How does the outcome of research training fellowships funded via the NHS compare with that from competitively funded fellowships from the MRC and other charities:
(a cross-sectional retrospective survey of trainees undertaking research training in the West Midlands)
Authors:Maybury, Charlotte | Morgan, Matthew | Smith, Russell | Harper, Lorraine
Objectives: This study aimed to investigate the impact of research training funded via the National Health Service (NHS) on medical trainees compared with traditional clinical research training fellowships (CRTFs).
Design, setting and participants: Online survey of 221 clinical trainees who had completed a period of research during their clinical training between 2009 and 2015 in the West Midlands.
Main outcome measures: Research outcomes.
Results: Overall response rate was 59%, of whom 72 participants were funded by CRTFs and 51 funded by the NHS. Although participants with CRTFs were more likely to be awarded a higher degree compared with those on NHS-administered funding (66/72 CRTFs and 37/51 NHS, P=0.005), similar proportions of NHS-funded and CRTF-funded participants entered clinical lecturer posts on completing initial research training (8/51 NHS and 16/72 CRTF, P=0.37). 77% of participants had three or more publications (CRTF 57 and NHS 39,?P=0.72). 57 participants had completed clinical training; similar proportions of CRTF-funded and NHS-funded trainees had research included in their consultant contract (12/22 NHS and 14/26 CRTF, P=0.96) or were appointed to academic posts (3 of 25 NHS funded and 6 of 32 CRTF, P>0.05). 95% of participants would recommend to colleagues and 82% of participants felt the research experience improved their provision of clinical care with no difference between CRTF-funded and NHS-funded participants (P=0.49). Continuing to participate in clinical work during the research reduced reports of trainee difficulty on returning to clinical work (23/108 continued clinical work vs 12/22 no clinical work, P=0.001).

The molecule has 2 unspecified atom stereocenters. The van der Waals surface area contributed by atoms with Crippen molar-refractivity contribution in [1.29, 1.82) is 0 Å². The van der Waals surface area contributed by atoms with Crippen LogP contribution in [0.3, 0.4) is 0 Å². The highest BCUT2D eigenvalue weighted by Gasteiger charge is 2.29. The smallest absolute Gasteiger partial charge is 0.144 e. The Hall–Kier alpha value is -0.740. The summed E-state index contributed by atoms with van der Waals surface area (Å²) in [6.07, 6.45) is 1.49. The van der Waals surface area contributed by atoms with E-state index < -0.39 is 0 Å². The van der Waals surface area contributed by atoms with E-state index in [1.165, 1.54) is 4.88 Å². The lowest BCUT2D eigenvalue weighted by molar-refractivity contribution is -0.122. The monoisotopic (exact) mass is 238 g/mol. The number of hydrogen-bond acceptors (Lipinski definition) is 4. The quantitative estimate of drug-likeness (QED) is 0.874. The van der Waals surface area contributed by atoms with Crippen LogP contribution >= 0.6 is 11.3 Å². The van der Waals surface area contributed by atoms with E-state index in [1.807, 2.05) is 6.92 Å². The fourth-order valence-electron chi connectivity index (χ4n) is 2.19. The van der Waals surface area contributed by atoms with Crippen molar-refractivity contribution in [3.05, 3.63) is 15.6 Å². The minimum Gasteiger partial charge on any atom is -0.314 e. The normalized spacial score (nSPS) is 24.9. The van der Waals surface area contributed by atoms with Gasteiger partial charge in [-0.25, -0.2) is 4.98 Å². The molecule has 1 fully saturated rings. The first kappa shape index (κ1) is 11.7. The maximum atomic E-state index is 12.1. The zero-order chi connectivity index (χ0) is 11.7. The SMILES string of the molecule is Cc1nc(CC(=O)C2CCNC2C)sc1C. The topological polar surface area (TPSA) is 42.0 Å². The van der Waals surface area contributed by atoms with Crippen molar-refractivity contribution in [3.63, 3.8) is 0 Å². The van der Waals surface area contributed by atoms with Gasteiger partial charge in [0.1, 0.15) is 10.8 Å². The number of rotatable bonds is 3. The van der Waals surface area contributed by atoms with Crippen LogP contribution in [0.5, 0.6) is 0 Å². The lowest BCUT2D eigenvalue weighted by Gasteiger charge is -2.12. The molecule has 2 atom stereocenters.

Conclusion: Research training funded by the NHS provides a quality experience and contributes to the clinical academic capacity within the UK. More needs to be done to support NHS participants to successfully achieve a higher degree.
Article (Peer-reviewed) -- 2018